Harriet totally stood out, hers was the perfect mixture of weary resignation and affected teen nonchalance, so the first one was built around her. I've never met her so I hope that isn't offensive. It's super hard to do something like this and not be kinda studied about it; and that awareness in inflection and tones – talking publicly about something so personal, is kinda what made them uncomfortable to listen to bare. For the second one I cut everyone up into sentences and phrases and got stoned and tried to piece them together semi-coherently. And the last one is literally everyone..

- How important is involving your fans in your music? 

Honestly, it's not that much of a big deal to us, all these stupid adventures cos naturally. it's just hella fun. It's like, if you own a water park, d'you try and build a bigger pool to fit more people in, or buy a wave machine and slides and fun stuff for the people already in? We're totally into doing the latter in this awful metaphor, but, if it was a shit water park and noone ever came, it'd still be our very own god damn water park.  Being able to involve people to the level we do is a fun perk of having those people care enough in the first place, and I wouldn't really trust bands that didn't want to be close to the people fucking paying their way. We formed a band cos we wanted a badass hxc gang that listened to pavement and capn jazz and smokes weed and we could hang out with in any city ever, not cos we think we're special, or  worse, separable. 

- I think it’s fair to say the NME weren’t particularly mature or fair about their coverage of Vs Everything, what’re your thoughts about what’s happened between them and the band? 

Meh. Feel like we were kinda set up, in that, a week before that review, they were like, sure we'll stream your record on our site and everyone's into it. It's just that Ricky guy really hates us cos my record store day blog spread around so much and I was really rude about him in it.  Whilst I wish it had got  an 8 or 9 instead, we probably got more publicity this way, so, from a business side, it was fine, and we both got our little ego trips out of it.  I stand by every word I said about Ricky, the fact that he's an editor of the NME says more about the NME nowadays than his review said about us. But really, a dying old magazine sponsored by a hair product, no way are we going to lose sleep over that..

- Where did your anti-leaking strategy for Vs Everything come from?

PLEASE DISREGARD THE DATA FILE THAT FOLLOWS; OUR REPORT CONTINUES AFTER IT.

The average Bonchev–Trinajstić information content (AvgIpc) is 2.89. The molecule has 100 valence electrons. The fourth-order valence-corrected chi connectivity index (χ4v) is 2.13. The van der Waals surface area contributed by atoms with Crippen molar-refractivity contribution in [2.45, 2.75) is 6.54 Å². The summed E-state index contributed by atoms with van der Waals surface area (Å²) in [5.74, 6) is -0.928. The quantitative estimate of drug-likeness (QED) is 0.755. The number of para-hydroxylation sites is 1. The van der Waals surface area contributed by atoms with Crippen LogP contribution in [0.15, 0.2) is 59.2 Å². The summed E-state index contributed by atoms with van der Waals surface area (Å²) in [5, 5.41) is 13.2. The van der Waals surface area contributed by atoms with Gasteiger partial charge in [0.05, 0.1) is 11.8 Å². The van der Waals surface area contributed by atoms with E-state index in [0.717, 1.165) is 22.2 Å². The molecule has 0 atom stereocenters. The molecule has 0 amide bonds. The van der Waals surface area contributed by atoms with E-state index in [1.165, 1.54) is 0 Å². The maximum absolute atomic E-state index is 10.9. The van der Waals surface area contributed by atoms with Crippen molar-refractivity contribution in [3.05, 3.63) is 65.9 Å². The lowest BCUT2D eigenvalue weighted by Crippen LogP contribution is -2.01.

From seeing other bands do the first part and then still suffer the leak; it's easy to make a spazzed copy of the record, but it has to go viral (at least, in our tiny community) for it to have any effect. The people who're most into the band are the ones most likely to leak the record; kids with review blogs who love what you do so much they're compelled to share it. And bands are always, hey dont do this, don't leak it, don't tell anyone yet. It didn't seem that much of a jump to think, if you involve them in this, explain why it's important and how they can help, instead of begging them to go against instinct, then it greatly increases the chances of getting away with it.

- How much of a difference do you feel it made? 

Idk, it's impossible to quantitatively state innit. I'm not naïve enough to think there aren't people who had copies earlier than they should, but the endgame was to concentrate hype as opposed to win the internet. I mean, it didn't leak, (or if it did, it was so far from our channels as to make no difference)and now we're making money and have a summer of festivals to look forward to. I'd be very surprised if the links haven't died out now, and it was as easy to get as everyone elses records, but more than anything it reassured us that all the people that say they care about our band, really do care. 

- If you could change one thing about being in a band, what would it be?

 If you mean our band, we'd have learnt to drive. Same answer, every time, highlighted bold underlined. I mean, now it's not really practical, but we've spent so much, turned stuff down, missed out on parties, cos none of us has a fucking clue how cars work. If you mean, every band tho, we should all have to wear nametags. Audiences too.

- What’s in the future for Johnny Foreigner?


*One final thing, tonight, from 8-9pm, you can listen in to Spark Radio to hear me (Mel) talk about the interview, and Johnny Foreigner - as well as music from Los Campesinos!, Tall Ships, Summer Camp and Serengeti. If you want to discuss anything you've just read as well, make sure you listen in. Song requests are welcome too.*